The Jakarta Post, Dessy Sagita & Arientha Primanita | March 18, 2011

A tree collapsed in front of National Police headquarter in South Jakarta
 on Wednesday. Extreme weather in the capital saw hail falling from the
 sky, trees uprooted, widespread surface flooding and damage to the
exclusive Senayan City in South Jakarta. (JG Photo/Farouk Arnaz) 
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The Jakarta administration is organizing compensation for vehicles and structures damaged by Wednesday’s freak weather, but frustrated Jakartans say more is needed: a capital relocation.

“Jakarta is under pressures it can no longer handle,” said Andrinof Chaniago, a public policy expert from the University of Indonesia, raising once again the debate of whether Indonesia needs to move its capital.

The sever weather on Wednesday afternoon quickly flooded roads throughout the capital, downed 42 trees and broke off branches from at least 100 more, damaging several cars and buildings in the process.

Catharina Suryowati, head of Jakarta’s Parks and Cemeteries Office , said the city would compensate the owners of each unit damaged by the trees with Rp 10 million ($1,140) each. “To claim it, the owners must give visual evidence in the form of photos, a police letter and the vehicle documents, while for buildings or houses, they must attach a letter from their neighborhood heads,” she said, adding that claims would be accepted for two months.

She acknowledged that more than 2,000 of the 70,000 trees in the city are at risk of collapse. “The trees are old, sick, rotten or tilting by more than 30 degrees. The trees’ trunks are prone to be broken,” she said.

Hari Sasongko Kushadi, head of the city’s Building Control and Monitoring Office, said owners of cars damaged by four collapsed billboards could also make claims with the city’s Tax Office against the sign owners.

Nirwono Joga, an urban planner from Trisakti University, said the city administration was always reactive to incidents like this, but rarely made attempts to prevent incidents. “It is not the trees’ faults but the planning of the trees planters,” he said.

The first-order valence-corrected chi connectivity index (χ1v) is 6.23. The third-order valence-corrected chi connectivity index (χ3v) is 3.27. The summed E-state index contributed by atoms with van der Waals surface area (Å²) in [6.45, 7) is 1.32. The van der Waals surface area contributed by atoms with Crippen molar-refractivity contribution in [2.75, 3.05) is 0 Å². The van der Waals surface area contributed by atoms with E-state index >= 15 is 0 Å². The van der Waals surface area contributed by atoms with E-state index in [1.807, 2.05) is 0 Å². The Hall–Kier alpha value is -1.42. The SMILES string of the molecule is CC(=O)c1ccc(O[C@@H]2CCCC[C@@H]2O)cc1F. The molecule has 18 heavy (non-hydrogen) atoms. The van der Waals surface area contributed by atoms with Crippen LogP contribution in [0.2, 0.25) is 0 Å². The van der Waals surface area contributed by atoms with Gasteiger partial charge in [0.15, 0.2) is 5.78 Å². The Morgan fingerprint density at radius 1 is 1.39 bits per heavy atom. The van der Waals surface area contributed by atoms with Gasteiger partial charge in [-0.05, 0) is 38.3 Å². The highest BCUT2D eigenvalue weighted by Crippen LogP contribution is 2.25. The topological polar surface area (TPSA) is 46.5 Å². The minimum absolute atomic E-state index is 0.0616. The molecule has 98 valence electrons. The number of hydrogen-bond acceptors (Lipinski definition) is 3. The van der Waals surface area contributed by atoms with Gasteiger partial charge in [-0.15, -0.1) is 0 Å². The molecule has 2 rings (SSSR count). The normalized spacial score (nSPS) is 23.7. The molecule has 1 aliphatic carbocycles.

But Andrinof said the problem was insufficient infrastructure and services creaking under the weight of a growing population.

Jakarta has become a magnet for people across the country because it is the center for both government and business. “It is now time to consider separating these two functions,” he said.

Intan Wibisono, a public relations consultant, agreed. “If the center of administration is relocated, development will spread to another part of the country and people wouldn’t flock to Jakarta,” she said. “It’s going to be a very big investment, and I know the transition period is going to be chaotic and painful, but it might pay off in the long run.”

The price of inaction, Andrinof said, was expensive for Jakartans who are forced to spend more for gas and medical costs. “Not to mention, wasting hours on the road makes people aggressive; Jakarta is full of angry, impatient people,” he said.

Emil Hartanto, an office worker who rides a motorbike from his house in Depok to his office in Pancoran, South Jakarta, every day, knows this all too well. “When you spend hours in the maze of traffic, your mood is ruined, you arrive in the office tired and grumpy, with not much energy left to stay productive,” he said.

The capital urgently needs to be relocated, Andrinof said. “There is no way to catch up, a breakthrough must happen,” he added.